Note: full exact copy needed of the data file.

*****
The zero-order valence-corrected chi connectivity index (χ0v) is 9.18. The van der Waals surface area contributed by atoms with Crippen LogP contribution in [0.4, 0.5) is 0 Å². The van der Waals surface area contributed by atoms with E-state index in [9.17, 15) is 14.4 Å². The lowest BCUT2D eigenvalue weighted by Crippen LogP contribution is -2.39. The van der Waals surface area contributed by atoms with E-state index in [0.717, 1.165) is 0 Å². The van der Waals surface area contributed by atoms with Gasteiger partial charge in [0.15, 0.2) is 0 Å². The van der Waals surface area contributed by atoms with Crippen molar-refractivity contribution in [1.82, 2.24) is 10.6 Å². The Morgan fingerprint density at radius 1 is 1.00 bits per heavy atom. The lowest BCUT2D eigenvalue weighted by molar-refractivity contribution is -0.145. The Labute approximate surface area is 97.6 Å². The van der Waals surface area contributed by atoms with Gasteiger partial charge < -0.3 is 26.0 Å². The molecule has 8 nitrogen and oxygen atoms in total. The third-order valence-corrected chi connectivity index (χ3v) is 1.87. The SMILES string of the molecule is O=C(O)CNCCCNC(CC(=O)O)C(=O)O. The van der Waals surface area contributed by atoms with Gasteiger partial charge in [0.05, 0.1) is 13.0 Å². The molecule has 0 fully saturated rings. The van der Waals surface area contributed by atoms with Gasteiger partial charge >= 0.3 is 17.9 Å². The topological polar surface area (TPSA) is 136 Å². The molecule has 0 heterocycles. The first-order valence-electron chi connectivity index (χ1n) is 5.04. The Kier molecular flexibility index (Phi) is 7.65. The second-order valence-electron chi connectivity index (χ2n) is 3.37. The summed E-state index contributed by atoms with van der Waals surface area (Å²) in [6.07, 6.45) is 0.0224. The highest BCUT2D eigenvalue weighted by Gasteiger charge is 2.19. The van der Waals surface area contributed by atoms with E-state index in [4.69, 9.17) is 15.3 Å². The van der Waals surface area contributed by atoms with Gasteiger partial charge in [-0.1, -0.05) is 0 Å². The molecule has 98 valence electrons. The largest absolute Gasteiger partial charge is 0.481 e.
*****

The zero-order valence-corrected chi connectivity index (χ0v) is 9.18. The van der Waals surface area contributed by atoms with Crippen LogP contribution in [0.4, 0.5) is 0 Å². The van der Waals surface area contributed by atoms with E-state index in [9.17, 15) is 14.4 Å². The lowest BCUT2D eigenvalue weighted by Crippen LogP contribution is -2.39. The van der Waals surface area contributed by atoms with E-state index in [0.717, 1.165) is 0 Å². The van der Waals surface area contributed by atoms with Gasteiger partial charge in [0.15, 0.2) is 0 Å². The van der Waals surface area contributed by atoms with Crippen molar-refractivity contribution in [1.82, 2.24) is 10.6 Å². The Morgan fingerprint density at radius 1 is 1.00 bits per heavy atom. The lowest BCUT2D eigenvalue weighted by molar-refractivity contribution is -0.145. The Labute approximate surface area is 97.6 Å². The van der Waals surface area contributed by atoms with Gasteiger partial charge < -0.3 is 26.0 Å². The molecule has 8 nitrogen and oxygen atoms in total. The third-order valence-corrected chi connectivity index (χ3v) is 1.87. The SMILES string of the molecule is O=C(O)CNCCCNC(CC(=O)O)C(=O)O. The van der Waals surface area contributed by atoms with Gasteiger partial charge in [0.05, 0.1) is 13.0 Å². The molecule has 0 fully saturated rings. The van der Waals surface area contributed by atoms with Gasteiger partial charge >= 0.3 is 17.9 Å². The topological polar surface area (TPSA) is 136 Å². The molecule has 0 heterocycles. The first-order valence-electron chi connectivity index (χ1n) is 5.04. The Kier molecular flexibility index (Phi) is 7.65. The second-order valence-electron chi connectivity index (χ2n) is 3.37. The summed E-state index contributed by atoms with van der Waals surface area (Å²) in [6.07, 6.45) is 0.0224. The highest BCUT2D eigenvalue weighted by Gasteiger charge is 2.19. The van der Waals surface area contributed by atoms with E-state index in [4.69, 9.17) is 15.3 Å². The van der Waals surface area contributed by atoms with Gasteiger partial charge in [-0.1, -0.05) is 0 Å². The molecule has 98 valence electrons. The largest absolute Gasteiger partial charge is 0.481 e.